Seminars/Colloquia

Our colloquia are sponsored by the Robert A. 1925 and Catherine L. McKennan Fund in Anthropology. April 24, 2014, 317 Silsby Hall, 4:00 - 5:30 PM. James W. Fernandez, Department of Anthropology, University of Chicago: The Fate of Fictive Kinship and the Fiction of Culture

Spring Term Colloquia

The Fate of Fictive Kinship and the Fiction of Culture

James W. Fernandez
Department of Anthropology
University of Chicago

April 24, 2014
317 Silsby Hall
4:00 - 5:30 PM

James W. Fernandez (PhD, Northwestern 1962), a prominent American anthropologist, is a Professor Emeritus of Anthropology and of Social Sciences in the College at the University of Chicago.  Prior to his tenure at the University of Chicago, he had been a Professor of Anthropology at Princeton University, and from 1965 to 1972 had taught anthropology at Dartmouth.

He has done ethnographic research in Africa and is presently working in northern Spain and Atlantic Fringe Europe on regionalism, on shifting lifeways (from agro-pastoralism to mining to reindustrialization) and on revitalization processes. He is interested in short-range, over the last several hundred years, social and cultural evolution and how, by various imaginative devices, local communities narrate their past, understand their present circumstances, and seek to foretell their future. A semantic theory of tropes has been central to the analysis of this “time-binding” of past, present and future.   He is the author of numerous groundbreaking books, edited volumes and articles, including Bwiti: an Ethnography of the Religious Imagination in Africa (1982); Persuasions and Performances: the Play of Tropes in Culture (1986); Beyond Metaphor: the Theory of Tropes in Anthropology (1991); Irony in Action: Anthropology, Practice and the Moral Imagination (2001); En el Dominio del Tropo: Imaginacion Figurativa y Vida Social en España (2006).

This talk bears on the old and widespread notion in anthropology of Fictive Kinship… a notion, since it implies as its counterpart the notion of natural or biological or “real” kinship has been subjected to significant critique in the last several decades by Sahlins, Schneider, Strathern, and others. In an interesting and perhaps contrary way, however, this critique opens us up to the idea that culture, if not natural, is a good deal more fictive than commonly understood. The author here considers the viability of a “fictionalist” perspective on that issue and further brings the even more basic kinship notion of genealogy under critical inspection. This “time binding” notion of genealogical continuity has long been an important organizer of social life in most cultures, inevitably with moral resonance.  That is to say it has the power to point up who and what is to be valued  in our “communicative interaction” in the “moral order”. Genealogies are often so organized so as to bring moral obligation, often hegemonic, to bear upon the present generation. Various well known “moral genealogies”” are examined and the paper ends by suggesting where and in what sort of genealogies we might best , contemporaneously, be investing our intellectual, investigative and moral efforts.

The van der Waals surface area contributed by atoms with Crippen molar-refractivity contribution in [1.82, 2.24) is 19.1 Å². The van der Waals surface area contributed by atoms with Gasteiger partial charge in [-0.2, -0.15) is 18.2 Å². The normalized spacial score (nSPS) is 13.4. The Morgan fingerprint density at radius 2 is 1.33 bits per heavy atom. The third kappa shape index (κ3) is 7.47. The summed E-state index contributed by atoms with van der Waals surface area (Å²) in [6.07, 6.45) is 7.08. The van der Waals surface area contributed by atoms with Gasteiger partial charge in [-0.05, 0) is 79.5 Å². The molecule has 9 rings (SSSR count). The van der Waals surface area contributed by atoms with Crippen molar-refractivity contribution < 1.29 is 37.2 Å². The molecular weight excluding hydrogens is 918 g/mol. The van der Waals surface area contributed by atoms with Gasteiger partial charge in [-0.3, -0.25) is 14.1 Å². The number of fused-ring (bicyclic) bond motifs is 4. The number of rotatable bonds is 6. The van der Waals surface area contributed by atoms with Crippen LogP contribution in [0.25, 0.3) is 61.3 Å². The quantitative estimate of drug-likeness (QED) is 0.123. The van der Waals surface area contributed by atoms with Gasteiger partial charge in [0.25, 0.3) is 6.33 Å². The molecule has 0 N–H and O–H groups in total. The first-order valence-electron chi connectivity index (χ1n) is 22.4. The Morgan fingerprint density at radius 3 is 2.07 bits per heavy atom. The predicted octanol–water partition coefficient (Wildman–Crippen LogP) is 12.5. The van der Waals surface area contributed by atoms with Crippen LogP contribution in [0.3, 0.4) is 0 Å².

Spring Term Colloquia

Climate Change, Food Production, and Societal Collapse: Considering Sustainability within Ancient Mesopotamia

Alexia Smith
Assistant Professor, Department of Anthropology
Unversity of Connecticut

April 16, 2014
317 Silsby Hall
3:00 - 4:30 PM

Archaeology provides an ideal tool for examining the long-term dynamic relationship between people and their environment. This talk presents how archaeologists reconstruct ancient methods of food production and climate change, providing examples from sites in Northern Mesopotamia. Lessons learned from studies of ancient agriculture are applied and used to consider issues of sustainability and the role that climate change played in collapse of the Akkadian Empire at the end of the 3rd Millennium B.C.

Co-sponsored by the Dickey Center for International Understanding

Spring Term Colloquia

Tracking ancient human migrations in the High Himalayas

Mark Aldenderfer, Professor and Dean
School of Social Sciences, Humanities and Arts
University of California, Merced

March 31, 2014
001 Rockefeller Center
4:00 - 5:30 PM

Today, Upper Mustang, located in a high elevation valley in northern Nepal, seems remote and isolated. Closed to the world until the 1990s, Mustang is now home to a small but thriving Tibetan Buddhist community that was once part of a much larger world with connections westward into Central Asia and to the east into China and beyond via the famous Silk Road. Yet the origins of this community are very much unknown. The earliest inhabitants are variously described as Aryans, Mongolians, Tibetans, and others. Our research project, composed of a team of archaeologists, historians, bioarchaeologists, archaeological scientists, including specialists in the analysis of ancient DNA, along with a crack team of Alpinists and climbers, is recovering important new data that speak to the origins of the people of Upper Mustang and the ways in which the polity grew and changed over the past 3000 years.

This event is co-sponsored by the Asian and Middle Eastern Studies at Dartmouth, the Dartmouth Sustainability Project (DAWG), and the Hood Museum of Art